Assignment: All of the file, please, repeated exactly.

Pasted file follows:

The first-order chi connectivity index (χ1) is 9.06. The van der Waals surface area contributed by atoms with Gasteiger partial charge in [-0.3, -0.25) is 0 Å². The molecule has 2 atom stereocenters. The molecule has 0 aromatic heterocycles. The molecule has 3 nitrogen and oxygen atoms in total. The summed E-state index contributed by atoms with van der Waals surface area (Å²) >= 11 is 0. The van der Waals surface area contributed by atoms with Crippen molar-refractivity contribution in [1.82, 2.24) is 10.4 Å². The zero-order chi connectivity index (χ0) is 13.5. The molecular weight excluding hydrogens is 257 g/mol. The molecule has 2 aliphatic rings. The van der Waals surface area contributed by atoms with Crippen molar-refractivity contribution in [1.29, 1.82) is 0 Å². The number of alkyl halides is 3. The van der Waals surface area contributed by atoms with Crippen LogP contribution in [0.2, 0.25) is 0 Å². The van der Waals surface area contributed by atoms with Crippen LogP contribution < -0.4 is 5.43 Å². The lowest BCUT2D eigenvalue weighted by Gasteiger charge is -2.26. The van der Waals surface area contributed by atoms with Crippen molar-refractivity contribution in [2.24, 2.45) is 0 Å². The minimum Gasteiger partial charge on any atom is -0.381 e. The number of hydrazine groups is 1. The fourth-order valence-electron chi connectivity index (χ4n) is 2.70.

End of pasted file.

The first-order chi connectivity index (χ1) is 9.06. The van der Waals surface area contributed by atoms with Gasteiger partial charge in [-0.3, -0.25) is 0 Å². The molecule has 2 atom stereocenters. The molecule has 0 aromatic heterocycles. The molecule has 3 nitrogen and oxygen atoms in total. The summed E-state index contributed by atoms with van der Waals surface area (Å²) >= 11 is 0. The van der Waals surface area contributed by atoms with Crippen molar-refractivity contribution in [1.82, 2.24) is 10.4 Å². The zero-order chi connectivity index (χ0) is 13.5. The molecular weight excluding hydrogens is 257 g/mol. The molecule has 2 aliphatic rings. The van der Waals surface area contributed by atoms with Crippen molar-refractivity contribution in [1.29, 1.82) is 0 Å². The number of alkyl halides is 3. The van der Waals surface area contributed by atoms with Crippen LogP contribution in [0.2, 0.25) is 0 Å². The van der Waals surface area contributed by atoms with Crippen LogP contribution < -0.4 is 5.43 Å². The lowest BCUT2D eigenvalue weighted by Gasteiger charge is -2.26. The van der Waals surface area contributed by atoms with Crippen molar-refractivity contribution in [2.24, 2.45) is 0 Å². The minimum Gasteiger partial charge on any atom is -0.381 e. The number of hydrazine groups is 1. The fourth-order valence-electron chi connectivity index (χ4n) is 2.70.